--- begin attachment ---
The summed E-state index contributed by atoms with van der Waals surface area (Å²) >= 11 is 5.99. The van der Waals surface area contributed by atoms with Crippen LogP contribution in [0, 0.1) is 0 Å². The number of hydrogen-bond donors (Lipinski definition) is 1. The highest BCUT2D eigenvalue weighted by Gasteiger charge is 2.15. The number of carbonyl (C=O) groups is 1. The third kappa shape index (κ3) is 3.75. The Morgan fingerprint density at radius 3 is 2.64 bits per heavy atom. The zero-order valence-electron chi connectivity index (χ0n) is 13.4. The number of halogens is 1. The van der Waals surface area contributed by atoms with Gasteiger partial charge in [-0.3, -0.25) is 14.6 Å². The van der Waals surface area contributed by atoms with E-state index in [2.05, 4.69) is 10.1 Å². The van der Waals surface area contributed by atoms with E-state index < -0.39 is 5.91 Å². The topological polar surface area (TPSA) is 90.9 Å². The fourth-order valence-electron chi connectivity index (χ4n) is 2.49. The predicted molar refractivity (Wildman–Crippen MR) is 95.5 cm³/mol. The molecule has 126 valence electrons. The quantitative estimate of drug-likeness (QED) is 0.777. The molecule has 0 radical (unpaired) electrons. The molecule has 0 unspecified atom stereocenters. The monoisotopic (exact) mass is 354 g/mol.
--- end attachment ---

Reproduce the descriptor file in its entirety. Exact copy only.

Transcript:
The summed E-state index contributed by atoms with van der Waals surface area (Å²) >= 11 is 5.99. The van der Waals surface area contributed by atoms with Crippen LogP contribution in [0, 0.1) is 0 Å². The number of hydrogen-bond donors (Lipinski definition) is 1. The highest BCUT2D eigenvalue weighted by Gasteiger charge is 2.15. The number of carbonyl (C=O) groups is 1. The third kappa shape index (κ3) is 3.75. The Morgan fingerprint density at radius 3 is 2.64 bits per heavy atom. The zero-order valence-electron chi connectivity index (χ0n) is 13.4. The number of halogens is 1. The van der Waals surface area contributed by atoms with Gasteiger partial charge in [-0.3, -0.25) is 14.6 Å². The van der Waals surface area contributed by atoms with E-state index in [2.05, 4.69) is 10.1 Å². The van der Waals surface area contributed by atoms with E-state index < -0.39 is 5.91 Å². The topological polar surface area (TPSA) is 90.9 Å². The fourth-order valence-electron chi connectivity index (χ4n) is 2.49. The predicted molar refractivity (Wildman–Crippen MR) is 95.5 cm³/mol. The molecule has 126 valence electrons. The quantitative estimate of drug-likeness (QED) is 0.777. The molecule has 0 radical (unpaired) electrons. The molecule has 0 unspecified atom stereocenters. The monoisotopic (exact) mass is 354 g/mol.